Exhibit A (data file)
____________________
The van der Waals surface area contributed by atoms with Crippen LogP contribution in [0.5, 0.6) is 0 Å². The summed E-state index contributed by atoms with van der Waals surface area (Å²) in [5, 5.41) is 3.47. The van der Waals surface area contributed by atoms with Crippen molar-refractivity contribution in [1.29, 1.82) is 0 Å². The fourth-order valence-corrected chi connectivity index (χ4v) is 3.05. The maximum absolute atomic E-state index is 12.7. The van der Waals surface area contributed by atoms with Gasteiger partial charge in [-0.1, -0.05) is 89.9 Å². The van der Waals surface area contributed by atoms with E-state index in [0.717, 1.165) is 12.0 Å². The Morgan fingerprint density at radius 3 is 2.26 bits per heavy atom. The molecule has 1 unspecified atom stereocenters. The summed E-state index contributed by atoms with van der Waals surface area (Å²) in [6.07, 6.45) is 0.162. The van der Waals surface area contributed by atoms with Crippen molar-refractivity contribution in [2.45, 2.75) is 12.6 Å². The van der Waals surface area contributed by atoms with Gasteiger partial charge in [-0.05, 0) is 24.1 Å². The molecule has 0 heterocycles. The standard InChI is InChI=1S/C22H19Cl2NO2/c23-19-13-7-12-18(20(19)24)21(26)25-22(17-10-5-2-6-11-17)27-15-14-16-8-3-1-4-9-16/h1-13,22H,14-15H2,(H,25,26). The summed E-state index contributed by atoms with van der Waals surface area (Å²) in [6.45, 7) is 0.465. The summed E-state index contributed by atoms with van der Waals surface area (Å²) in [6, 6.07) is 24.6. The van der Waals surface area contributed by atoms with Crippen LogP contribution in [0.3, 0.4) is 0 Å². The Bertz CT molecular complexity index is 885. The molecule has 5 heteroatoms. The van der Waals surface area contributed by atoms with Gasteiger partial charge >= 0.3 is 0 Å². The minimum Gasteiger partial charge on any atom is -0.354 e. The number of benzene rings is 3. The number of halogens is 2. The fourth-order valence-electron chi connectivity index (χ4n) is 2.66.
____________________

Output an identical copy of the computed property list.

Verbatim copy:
The van der Waals surface area contributed by atoms with Crippen LogP contribution in [0.5, 0.6) is 0 Å². The summed E-state index contributed by atoms with van der Waals surface area (Å²) in [5, 5.41) is 3.47. The van der Waals surface area contributed by atoms with Crippen molar-refractivity contribution in [1.29, 1.82) is 0 Å². The fourth-order valence-corrected chi connectivity index (χ4v) is 3.05. The maximum absolute atomic E-state index is 12.7. The van der Waals surface area contributed by atoms with Gasteiger partial charge in [-0.1, -0.05) is 89.9 Å². The van der Waals surface area contributed by atoms with E-state index in [0.717, 1.165) is 12.0 Å². The Morgan fingerprint density at radius 3 is 2.26 bits per heavy atom. The molecule has 1 unspecified atom stereocenters. The summed E-state index contributed by atoms with van der Waals surface area (Å²) in [6.07, 6.45) is 0.162. The van der Waals surface area contributed by atoms with Crippen molar-refractivity contribution in [2.45, 2.75) is 12.6 Å². The van der Waals surface area contributed by atoms with Gasteiger partial charge in [-0.05, 0) is 24.1 Å². The molecule has 0 heterocycles. The standard InChI is InChI=1S/C22H19Cl2NO2/c23-19-13-7-12-18(20(19)24)21(26)25-22(17-10-5-2-6-11-17)27-15-14-16-8-3-1-4-9-16/h1-13,22H,14-15H2,(H,25,26). The summed E-state index contributed by atoms with van der Waals surface area (Å²) in [6.45, 7) is 0.465. The summed E-state index contributed by atoms with van der Waals surface area (Å²) in [6, 6.07) is 24.6. The van der Waals surface area contributed by atoms with Crippen LogP contribution in [0.3, 0.4) is 0 Å². The Bertz CT molecular complexity index is 885. The molecule has 5 heteroatoms. The van der Waals surface area contributed by atoms with Gasteiger partial charge >= 0.3 is 0 Å². The minimum Gasteiger partial charge on any atom is -0.354 e. The number of benzene rings is 3. The number of halogens is 2. The fourth-order valence-electron chi connectivity index (χ4n) is 2.66.